Objective: To determine the trajectory of cognitive decline before and after incident stroke.
Methods: By using data from the English Longitudinal Study of Ageing, we studied 9,278 participants without dementia with no history of stroke who underwent cognitive assessment at baseline (wave 1) and at least 1 other time point (waves 2-7). We used linear mixed models to analyze repeated measures and longitudinal data.
Results: Among the 9,278 participants (56.8% women, mean age 63.1 ± 10.3 years), 471 (5.1%) incident stroke events were identified. Compared with stroke-free participants, multivariable-adjusted rates of prestroke cognitive decline in global cognition, memory, semantic fluency, and temporal orientation of participants who later experienced an incident stroke were increased by -0.029 , -0.016, -0.022, and -0.024 SD/y, respectively. Among the 471 stroke survivors, the multivariable-adjusted acute changes in the 4 cognitive domains were -0.257, -0.150, -0.121, and -0.272 SD, respectively. In the years after stroke, global cognition declined over time and was steeper than its prestroke slope, that is, by -0.064 SD/y after multivariable adjustment. The rates of memory, semantic fluency, and temporal orientation decline were -0.046, -0.033, and -0.037 SD/y, respectively.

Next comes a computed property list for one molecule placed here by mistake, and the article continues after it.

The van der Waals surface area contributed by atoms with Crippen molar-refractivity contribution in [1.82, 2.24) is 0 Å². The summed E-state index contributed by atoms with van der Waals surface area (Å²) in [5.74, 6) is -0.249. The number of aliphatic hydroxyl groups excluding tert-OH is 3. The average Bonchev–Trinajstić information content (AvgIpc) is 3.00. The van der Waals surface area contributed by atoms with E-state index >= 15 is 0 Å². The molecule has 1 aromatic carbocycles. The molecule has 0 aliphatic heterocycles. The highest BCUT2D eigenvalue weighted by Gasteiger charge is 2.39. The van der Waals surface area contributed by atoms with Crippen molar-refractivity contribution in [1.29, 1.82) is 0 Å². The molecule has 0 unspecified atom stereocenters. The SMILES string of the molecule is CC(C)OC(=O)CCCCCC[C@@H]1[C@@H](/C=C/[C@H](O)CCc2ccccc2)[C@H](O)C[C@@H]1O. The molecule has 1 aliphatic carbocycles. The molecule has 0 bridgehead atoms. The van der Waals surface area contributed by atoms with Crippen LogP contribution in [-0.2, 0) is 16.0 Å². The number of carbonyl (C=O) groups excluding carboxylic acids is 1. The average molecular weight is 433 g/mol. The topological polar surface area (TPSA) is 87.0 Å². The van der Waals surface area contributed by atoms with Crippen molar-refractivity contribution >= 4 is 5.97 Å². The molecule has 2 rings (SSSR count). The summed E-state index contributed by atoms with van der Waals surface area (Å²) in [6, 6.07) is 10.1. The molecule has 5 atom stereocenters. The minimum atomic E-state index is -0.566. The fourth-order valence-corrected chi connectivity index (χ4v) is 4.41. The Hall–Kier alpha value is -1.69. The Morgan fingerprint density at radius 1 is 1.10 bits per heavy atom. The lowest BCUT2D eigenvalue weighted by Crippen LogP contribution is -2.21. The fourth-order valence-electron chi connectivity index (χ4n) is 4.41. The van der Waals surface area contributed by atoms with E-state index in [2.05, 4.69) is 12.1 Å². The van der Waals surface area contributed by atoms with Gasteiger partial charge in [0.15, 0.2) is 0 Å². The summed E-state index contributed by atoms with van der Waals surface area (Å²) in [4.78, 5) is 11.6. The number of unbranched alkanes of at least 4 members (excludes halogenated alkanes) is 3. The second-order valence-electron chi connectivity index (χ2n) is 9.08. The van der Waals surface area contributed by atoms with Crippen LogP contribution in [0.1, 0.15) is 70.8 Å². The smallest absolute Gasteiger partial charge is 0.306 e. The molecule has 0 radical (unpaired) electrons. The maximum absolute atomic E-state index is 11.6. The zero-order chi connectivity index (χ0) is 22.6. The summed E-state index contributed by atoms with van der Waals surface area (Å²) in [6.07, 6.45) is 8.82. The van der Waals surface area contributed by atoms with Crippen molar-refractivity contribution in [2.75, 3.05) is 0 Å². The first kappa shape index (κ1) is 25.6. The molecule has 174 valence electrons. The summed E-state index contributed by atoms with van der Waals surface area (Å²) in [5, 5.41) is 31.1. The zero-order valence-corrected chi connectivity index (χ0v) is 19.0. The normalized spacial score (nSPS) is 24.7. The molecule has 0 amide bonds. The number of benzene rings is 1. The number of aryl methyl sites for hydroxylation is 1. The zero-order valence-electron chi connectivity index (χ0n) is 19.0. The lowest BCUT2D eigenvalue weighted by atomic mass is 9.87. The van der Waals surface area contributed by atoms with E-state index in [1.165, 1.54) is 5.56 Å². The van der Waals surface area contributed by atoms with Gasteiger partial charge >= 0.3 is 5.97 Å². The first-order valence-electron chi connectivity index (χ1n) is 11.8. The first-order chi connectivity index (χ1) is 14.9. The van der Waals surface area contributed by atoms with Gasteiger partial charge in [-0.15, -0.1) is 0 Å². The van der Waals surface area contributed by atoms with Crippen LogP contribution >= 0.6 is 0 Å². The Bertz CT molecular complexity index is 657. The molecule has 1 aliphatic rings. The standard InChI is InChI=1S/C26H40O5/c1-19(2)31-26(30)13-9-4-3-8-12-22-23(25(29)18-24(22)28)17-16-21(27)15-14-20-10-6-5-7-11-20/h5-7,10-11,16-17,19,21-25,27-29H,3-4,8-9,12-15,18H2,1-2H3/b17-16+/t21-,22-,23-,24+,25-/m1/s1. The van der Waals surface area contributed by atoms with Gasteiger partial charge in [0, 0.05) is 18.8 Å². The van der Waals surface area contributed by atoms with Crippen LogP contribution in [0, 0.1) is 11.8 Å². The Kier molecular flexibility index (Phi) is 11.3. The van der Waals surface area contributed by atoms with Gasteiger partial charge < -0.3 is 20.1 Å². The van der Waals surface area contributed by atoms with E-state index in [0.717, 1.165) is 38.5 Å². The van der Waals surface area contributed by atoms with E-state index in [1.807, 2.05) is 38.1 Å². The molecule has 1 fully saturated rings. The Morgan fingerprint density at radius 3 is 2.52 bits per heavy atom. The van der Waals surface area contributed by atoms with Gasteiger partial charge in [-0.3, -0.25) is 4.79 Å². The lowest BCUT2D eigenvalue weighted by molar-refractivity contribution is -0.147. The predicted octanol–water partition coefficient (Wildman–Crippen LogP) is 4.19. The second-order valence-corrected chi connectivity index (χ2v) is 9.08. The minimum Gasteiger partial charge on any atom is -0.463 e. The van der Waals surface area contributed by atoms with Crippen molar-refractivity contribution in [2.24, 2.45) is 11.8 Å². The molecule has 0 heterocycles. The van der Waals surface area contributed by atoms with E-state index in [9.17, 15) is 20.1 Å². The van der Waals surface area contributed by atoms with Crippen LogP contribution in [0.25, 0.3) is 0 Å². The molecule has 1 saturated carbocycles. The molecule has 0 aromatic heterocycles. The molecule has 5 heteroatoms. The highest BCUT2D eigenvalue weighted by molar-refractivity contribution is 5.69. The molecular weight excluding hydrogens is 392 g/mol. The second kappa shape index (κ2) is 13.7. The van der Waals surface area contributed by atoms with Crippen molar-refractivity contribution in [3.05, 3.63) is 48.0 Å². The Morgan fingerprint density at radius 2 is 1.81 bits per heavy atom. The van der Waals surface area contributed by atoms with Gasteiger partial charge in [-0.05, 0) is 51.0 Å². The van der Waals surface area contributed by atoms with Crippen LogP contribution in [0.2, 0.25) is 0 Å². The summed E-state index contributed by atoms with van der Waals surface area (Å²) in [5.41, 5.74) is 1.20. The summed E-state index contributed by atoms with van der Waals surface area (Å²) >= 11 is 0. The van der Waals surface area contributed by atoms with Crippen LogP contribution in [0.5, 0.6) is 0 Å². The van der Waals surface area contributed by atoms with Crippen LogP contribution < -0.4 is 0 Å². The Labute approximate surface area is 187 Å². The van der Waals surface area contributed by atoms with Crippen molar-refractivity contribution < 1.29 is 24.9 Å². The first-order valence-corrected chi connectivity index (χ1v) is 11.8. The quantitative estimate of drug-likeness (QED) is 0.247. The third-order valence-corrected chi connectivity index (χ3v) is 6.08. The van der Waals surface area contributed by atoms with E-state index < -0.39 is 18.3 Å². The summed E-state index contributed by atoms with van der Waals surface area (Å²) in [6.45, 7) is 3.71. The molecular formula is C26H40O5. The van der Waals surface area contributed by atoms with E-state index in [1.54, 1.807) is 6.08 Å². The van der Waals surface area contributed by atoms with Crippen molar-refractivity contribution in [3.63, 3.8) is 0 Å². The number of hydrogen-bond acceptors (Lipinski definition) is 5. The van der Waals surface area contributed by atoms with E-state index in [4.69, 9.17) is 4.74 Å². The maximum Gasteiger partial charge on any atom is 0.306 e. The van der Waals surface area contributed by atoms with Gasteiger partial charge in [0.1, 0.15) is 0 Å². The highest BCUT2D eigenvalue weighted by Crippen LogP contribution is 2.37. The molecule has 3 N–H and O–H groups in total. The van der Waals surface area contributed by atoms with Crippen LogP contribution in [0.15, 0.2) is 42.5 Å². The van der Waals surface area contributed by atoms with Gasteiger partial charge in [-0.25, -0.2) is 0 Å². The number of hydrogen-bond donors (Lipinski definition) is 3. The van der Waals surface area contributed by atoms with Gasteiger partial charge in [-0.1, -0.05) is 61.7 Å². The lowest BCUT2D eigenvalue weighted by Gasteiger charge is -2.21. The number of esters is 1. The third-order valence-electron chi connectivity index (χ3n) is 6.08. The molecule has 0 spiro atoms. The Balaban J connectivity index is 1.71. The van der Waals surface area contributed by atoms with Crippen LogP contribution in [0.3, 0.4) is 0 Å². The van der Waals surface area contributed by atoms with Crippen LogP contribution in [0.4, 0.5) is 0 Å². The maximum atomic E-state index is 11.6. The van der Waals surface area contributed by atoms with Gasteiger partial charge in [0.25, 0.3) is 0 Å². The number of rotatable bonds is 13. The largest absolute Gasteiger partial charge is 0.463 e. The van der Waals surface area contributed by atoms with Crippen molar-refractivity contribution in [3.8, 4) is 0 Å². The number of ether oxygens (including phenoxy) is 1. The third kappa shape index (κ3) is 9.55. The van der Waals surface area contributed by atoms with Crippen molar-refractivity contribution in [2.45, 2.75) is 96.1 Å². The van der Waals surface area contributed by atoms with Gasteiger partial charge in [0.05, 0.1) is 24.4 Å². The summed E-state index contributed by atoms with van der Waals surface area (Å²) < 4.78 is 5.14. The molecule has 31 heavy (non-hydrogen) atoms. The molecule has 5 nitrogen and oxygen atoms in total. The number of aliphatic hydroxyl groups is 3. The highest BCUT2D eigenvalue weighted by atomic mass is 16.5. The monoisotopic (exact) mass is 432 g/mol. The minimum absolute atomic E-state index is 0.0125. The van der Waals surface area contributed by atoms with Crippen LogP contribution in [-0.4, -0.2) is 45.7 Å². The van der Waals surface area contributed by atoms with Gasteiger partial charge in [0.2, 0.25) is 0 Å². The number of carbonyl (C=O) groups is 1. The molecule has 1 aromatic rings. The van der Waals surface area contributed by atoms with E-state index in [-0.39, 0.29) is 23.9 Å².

Conclusions: Accelerated prestroke cognitive decline and poststroke cognitive decline were associated with incident stroke over a follow-up period of 12 years. Attention should be paid to the long-term cognitive problems of stroke survivors, and intervention and management of major vascular risk factors should start from early life or midlife to reduce the risk of cerebrovascular disease and the associated cognitive impairment.
© 2019 American Academy of Neurology.